Skip to content

What is Dry-Cast Sandstone?

How are Cast Stone Garden Products Made From Dry-cast Sandstone ?

The term dry-cast, also known as reconstructed stone or reconstituted stone, is simply as it sounds; to use a dry mix to cast, using moulds to manufacture man-made sandstone.  Strictly speaking the mix used to make sandstone is not totally dry or it would not hold together.  It is semi-dry or moist, although dry-cast is a better description of the process used.

One of the most common methods of manufacturing items that need to be like a type of stone is known as wet-cast or wet-mix, more commonly known as concrete,  often produced by pouring the mixture of aggregates and cement into a mould and then using a vibrating platform to remove any excess air.

The production of dry-cast sandstone is generally a more hands-on process and is often more time consuming.   The mixture used will not pour and would merely jump around if placed onto a vibrating platform.  In order to manufacture using this method, the mix has to be worked into the mould in a more methodical way, using a selection of rather primitive tools.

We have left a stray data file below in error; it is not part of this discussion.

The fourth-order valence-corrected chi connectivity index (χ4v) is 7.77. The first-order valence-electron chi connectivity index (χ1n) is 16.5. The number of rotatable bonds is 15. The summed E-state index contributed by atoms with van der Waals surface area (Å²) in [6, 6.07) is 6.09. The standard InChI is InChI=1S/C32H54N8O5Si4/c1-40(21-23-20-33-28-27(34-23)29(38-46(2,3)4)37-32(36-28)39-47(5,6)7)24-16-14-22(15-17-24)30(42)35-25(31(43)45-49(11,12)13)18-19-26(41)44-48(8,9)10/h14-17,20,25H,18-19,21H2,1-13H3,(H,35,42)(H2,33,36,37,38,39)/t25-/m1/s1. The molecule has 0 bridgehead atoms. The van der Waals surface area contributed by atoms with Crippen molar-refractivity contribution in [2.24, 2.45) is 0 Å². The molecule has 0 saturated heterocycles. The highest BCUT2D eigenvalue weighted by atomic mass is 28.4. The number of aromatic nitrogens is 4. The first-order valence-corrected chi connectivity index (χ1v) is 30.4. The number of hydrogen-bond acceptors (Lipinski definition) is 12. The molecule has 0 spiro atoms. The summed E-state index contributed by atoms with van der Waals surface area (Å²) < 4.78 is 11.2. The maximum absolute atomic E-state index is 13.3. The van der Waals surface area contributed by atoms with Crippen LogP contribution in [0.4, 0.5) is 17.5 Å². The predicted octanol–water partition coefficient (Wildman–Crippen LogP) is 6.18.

The reason stoneware is often called handmade stoneware is because the mix is literally hit into the mould by hand and requires a certain amount of skill to make a good quality product.

Although hand-making tends to be necessary to make items such as one piece urns and certain other items, a lot of stoneware nowadays is made using an air rammer to hit the mix into the mould.  This is a quicker method of production, though care must be taken in order to make a good quality product.  If the mix is over-hit or hit too hard, the item will tend to crack, or if it is under-hit some of the design or pattern will be loose or missing.

So far no manufacturer has managed to remove all the skill required to make stoneware, hence the high prices that are often charged for it.

At Shepton Classic Stone the decision was made to stick to making only dry-cast stone / reconstructed stone (garden stoneware) rather then, like a lot of cast-stone companies these days who diversify, and produce a combination of wet-cast (concrete) and dry-cast.


No comments yet

Leave a Reply

Fill in your details below or click an icon to log in: Logo

You are commenting using your account. Log Out /  Change )

Facebook photo

You are commenting using your Facebook account. Log Out /  Change )

Connecting to %s

This site uses Akismet to reduce spam. Learn how your comment data is processed.

%d bloggers like this: